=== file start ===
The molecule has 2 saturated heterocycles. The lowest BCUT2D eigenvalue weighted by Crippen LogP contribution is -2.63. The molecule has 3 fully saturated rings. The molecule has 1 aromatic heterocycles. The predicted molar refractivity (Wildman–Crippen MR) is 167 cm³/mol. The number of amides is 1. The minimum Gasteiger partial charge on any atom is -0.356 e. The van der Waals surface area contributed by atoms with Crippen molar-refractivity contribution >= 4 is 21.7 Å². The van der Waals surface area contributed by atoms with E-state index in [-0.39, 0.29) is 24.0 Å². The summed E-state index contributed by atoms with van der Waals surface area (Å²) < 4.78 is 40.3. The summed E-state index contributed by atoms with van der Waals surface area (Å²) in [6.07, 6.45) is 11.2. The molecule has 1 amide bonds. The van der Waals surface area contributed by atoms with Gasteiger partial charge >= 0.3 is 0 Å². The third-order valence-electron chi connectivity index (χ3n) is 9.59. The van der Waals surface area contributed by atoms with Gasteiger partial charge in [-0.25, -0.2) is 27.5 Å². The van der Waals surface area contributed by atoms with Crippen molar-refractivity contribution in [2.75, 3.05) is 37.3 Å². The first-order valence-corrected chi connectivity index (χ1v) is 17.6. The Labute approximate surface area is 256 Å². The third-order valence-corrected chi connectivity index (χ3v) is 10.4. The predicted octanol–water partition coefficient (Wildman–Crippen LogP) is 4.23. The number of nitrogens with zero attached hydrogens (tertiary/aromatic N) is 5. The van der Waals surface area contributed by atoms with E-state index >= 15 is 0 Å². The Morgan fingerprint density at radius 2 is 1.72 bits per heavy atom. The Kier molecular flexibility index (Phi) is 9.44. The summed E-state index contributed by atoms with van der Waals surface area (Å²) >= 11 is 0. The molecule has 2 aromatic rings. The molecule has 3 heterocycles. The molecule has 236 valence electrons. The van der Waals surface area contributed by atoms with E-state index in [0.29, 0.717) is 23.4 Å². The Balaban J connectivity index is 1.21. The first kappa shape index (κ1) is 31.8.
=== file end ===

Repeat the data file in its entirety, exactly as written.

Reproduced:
The molecule has 2 saturated heterocycles. The lowest BCUT2D eigenvalue weighted by Crippen LogP contribution is -2.63. The molecule has 3 fully saturated rings. The molecule has 1 aromatic heterocycles. The predicted molar refractivity (Wildman–Crippen MR) is 167 cm³/mol. The number of amides is 1. The minimum Gasteiger partial charge on any atom is -0.356 e. The van der Waals surface area contributed by atoms with Crippen molar-refractivity contribution >= 4 is 21.7 Å². The van der Waals surface area contributed by atoms with E-state index in [-0.39, 0.29) is 24.0 Å². The summed E-state index contributed by atoms with van der Waals surface area (Å²) < 4.78 is 40.3. The summed E-state index contributed by atoms with van der Waals surface area (Å²) in [6.07, 6.45) is 11.2. The molecule has 1 amide bonds. The van der Waals surface area contributed by atoms with Gasteiger partial charge >= 0.3 is 0 Å². The third-order valence-electron chi connectivity index (χ3n) is 9.59. The van der Waals surface area contributed by atoms with Gasteiger partial charge in [-0.25, -0.2) is 27.5 Å². The van der Waals surface area contributed by atoms with Crippen molar-refractivity contribution in [2.75, 3.05) is 37.3 Å². The first-order valence-corrected chi connectivity index (χ1v) is 17.6. The Labute approximate surface area is 256 Å². The third-order valence-corrected chi connectivity index (χ3v) is 10.4. The predicted octanol–water partition coefficient (Wildman–Crippen LogP) is 4.23. The number of nitrogens with zero attached hydrogens (tertiary/aromatic N) is 5. The van der Waals surface area contributed by atoms with E-state index >= 15 is 0 Å². The Morgan fingerprint density at radius 2 is 1.72 bits per heavy atom. The Kier molecular flexibility index (Phi) is 9.44. The summed E-state index contributed by atoms with van der Waals surface area (Å²) >= 11 is 0. The molecule has 2 aromatic rings. The molecule has 3 heterocycles. The molecule has 236 valence electrons. The van der Waals surface area contributed by atoms with E-state index in [0.29, 0.717) is 23.4 Å². The Balaban J connectivity index is 1.21. The first kappa shape index (κ1) is 31.8.